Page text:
July 2022

Climate-related Financial Stability Risks for the United States: Methods and Applications

Celso Brunetti, John Caramichael, Matteo Crosignani, Benjamin Dennis, Gurubala Kotta, Don Morgan, Chaehee Shin, and Ilknur Zer


This report has two objectives: 1. Review the available literature on Climate-Related Financial Stability Risks (CRFSRs) as it pertains to the United States. Specifically, the literature review considers several modeling approaches and aims to 1.1 Identify financial market vulnerabilities (e.g., bank leverage), 1.2 Provide an assessment of those vulnerabilities (high/medium/low) as identified by the current literature, and 1.3 Evaluate the uncertainty surrounding these assessments based on interpretation of the findings and coverage of existing literature (high/low). 2. Identify methodologies to link climate risks to financial stability and possible research paths to assess U.S. CRFSRs. The report is structured in three parts. First, it characterizes the potential financial system vulnerabilities of climate change. Second, it describes the major methodologies adopted in studying the implications of climate change and provides an assessment of financial system vulnerabilities identified by the current literature. Third, it discusses how different methodologies can be further developed or combined to assess U.S. CRFSRs.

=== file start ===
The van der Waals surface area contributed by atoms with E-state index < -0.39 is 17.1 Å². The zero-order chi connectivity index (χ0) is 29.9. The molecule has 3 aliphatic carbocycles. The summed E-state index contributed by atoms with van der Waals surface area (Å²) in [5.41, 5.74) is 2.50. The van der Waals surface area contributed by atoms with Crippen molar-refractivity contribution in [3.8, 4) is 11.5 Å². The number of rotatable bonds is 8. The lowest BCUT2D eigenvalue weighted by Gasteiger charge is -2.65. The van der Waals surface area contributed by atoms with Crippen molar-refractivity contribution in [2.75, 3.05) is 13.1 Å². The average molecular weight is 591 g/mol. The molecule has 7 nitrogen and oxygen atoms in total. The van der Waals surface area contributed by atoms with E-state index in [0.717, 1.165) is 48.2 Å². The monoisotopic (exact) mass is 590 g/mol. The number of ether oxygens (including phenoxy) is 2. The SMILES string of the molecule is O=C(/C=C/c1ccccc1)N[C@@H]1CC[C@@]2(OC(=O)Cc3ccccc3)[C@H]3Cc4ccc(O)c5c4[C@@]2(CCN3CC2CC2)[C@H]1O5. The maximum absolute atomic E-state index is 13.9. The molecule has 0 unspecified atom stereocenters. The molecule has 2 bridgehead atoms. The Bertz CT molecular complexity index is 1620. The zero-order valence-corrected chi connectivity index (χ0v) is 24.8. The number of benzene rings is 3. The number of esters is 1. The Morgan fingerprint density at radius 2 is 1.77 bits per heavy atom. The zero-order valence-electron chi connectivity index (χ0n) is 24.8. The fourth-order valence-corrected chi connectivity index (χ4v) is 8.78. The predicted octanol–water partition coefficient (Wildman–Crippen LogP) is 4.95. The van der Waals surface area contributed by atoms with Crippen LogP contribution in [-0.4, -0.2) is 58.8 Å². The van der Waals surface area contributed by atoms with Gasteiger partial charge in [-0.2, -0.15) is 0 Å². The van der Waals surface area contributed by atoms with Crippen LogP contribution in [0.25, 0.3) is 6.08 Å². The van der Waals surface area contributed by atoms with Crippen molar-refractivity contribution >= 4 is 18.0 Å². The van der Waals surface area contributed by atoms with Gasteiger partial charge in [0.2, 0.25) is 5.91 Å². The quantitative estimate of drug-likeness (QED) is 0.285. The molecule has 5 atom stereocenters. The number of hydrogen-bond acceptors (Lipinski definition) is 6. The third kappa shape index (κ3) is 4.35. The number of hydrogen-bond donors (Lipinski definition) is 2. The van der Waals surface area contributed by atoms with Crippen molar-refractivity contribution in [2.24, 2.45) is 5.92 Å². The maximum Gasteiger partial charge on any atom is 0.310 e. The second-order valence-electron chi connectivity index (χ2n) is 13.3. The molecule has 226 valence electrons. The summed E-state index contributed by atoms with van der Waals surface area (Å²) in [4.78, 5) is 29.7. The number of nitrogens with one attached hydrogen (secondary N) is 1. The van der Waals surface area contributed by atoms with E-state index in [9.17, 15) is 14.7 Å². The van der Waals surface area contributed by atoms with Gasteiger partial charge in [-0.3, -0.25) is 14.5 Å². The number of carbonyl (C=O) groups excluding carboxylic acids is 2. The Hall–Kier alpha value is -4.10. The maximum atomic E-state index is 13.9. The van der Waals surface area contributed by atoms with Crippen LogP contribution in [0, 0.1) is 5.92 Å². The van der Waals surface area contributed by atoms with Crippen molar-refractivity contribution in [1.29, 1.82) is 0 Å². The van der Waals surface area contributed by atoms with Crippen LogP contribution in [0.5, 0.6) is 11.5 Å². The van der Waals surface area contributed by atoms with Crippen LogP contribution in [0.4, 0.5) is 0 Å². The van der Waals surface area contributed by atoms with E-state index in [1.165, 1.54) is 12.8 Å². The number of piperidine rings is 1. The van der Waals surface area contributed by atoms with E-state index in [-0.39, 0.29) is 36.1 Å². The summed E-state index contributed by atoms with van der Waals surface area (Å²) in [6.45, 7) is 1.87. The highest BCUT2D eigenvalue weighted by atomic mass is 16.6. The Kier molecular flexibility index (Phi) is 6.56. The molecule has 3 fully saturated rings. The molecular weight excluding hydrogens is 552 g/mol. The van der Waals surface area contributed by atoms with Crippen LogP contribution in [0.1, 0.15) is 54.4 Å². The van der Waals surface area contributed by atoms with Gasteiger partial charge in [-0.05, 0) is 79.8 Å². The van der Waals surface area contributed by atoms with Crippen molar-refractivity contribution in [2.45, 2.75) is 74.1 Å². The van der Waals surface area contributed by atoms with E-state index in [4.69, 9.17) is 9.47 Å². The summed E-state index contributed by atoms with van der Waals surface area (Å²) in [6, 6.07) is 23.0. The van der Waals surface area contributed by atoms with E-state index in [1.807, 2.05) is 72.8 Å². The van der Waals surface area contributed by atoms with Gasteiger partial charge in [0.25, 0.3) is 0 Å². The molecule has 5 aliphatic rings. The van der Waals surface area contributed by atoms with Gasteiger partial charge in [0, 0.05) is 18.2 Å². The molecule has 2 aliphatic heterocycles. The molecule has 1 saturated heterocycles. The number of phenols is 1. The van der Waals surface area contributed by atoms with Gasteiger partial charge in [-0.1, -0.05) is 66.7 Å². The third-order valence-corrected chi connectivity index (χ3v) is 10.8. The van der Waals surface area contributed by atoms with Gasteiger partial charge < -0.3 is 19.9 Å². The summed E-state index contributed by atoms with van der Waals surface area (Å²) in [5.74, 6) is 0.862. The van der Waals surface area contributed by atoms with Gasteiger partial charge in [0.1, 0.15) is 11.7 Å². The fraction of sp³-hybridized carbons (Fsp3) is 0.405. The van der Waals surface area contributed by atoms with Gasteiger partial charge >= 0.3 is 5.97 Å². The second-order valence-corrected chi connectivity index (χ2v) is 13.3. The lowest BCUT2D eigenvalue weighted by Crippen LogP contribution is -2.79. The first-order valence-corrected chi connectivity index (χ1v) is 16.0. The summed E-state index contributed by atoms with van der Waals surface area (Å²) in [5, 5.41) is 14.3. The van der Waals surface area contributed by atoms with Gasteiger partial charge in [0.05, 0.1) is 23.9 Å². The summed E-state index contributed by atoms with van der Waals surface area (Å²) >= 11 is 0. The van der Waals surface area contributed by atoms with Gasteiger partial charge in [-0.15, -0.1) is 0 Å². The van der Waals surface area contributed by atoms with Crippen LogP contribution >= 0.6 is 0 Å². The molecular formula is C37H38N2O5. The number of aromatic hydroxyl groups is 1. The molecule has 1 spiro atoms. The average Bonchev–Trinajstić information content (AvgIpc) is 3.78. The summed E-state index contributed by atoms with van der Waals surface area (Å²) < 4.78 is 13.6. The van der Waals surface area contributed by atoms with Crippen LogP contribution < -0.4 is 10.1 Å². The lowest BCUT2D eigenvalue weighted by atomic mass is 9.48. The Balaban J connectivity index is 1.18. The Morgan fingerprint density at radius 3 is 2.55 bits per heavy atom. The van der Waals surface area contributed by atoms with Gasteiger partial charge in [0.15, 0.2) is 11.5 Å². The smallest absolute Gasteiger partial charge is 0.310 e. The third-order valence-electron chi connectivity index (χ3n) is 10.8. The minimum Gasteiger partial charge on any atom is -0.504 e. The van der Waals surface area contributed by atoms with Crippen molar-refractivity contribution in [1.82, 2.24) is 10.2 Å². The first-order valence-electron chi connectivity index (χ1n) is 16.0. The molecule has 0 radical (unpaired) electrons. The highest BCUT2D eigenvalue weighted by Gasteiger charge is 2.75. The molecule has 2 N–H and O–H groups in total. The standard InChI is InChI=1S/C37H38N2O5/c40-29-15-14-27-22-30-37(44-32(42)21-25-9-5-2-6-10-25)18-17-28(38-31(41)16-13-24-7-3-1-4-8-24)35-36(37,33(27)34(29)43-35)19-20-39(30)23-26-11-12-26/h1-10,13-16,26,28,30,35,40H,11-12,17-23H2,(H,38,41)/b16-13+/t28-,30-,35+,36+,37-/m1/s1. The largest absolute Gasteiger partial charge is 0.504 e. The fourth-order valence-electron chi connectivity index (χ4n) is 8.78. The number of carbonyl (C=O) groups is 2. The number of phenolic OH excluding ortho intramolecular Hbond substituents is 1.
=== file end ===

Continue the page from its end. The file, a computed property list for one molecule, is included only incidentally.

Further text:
Accessible materials (.zip)

DOI: https://doi.org/10.17016/FEDS.2022.043

PDF: Full Paper

Disclaimer: The economic research that is linked from this page represents the views of the authors and does not indicate concurrence either by other members of the Board's staff or by the Board of Governors. The economic research and their conclusions are often preliminary and are circulated to stimulate discussion and critical comment. The Board values having a staff that conducts research on a wide range of economic topics and that explores a diverse array of perspectives on those topics. The resulting conversations in academia, the economic policy community, and the broader public are important to sharpening our collective thinking.

Back to Top
Last Update: August 08, 2022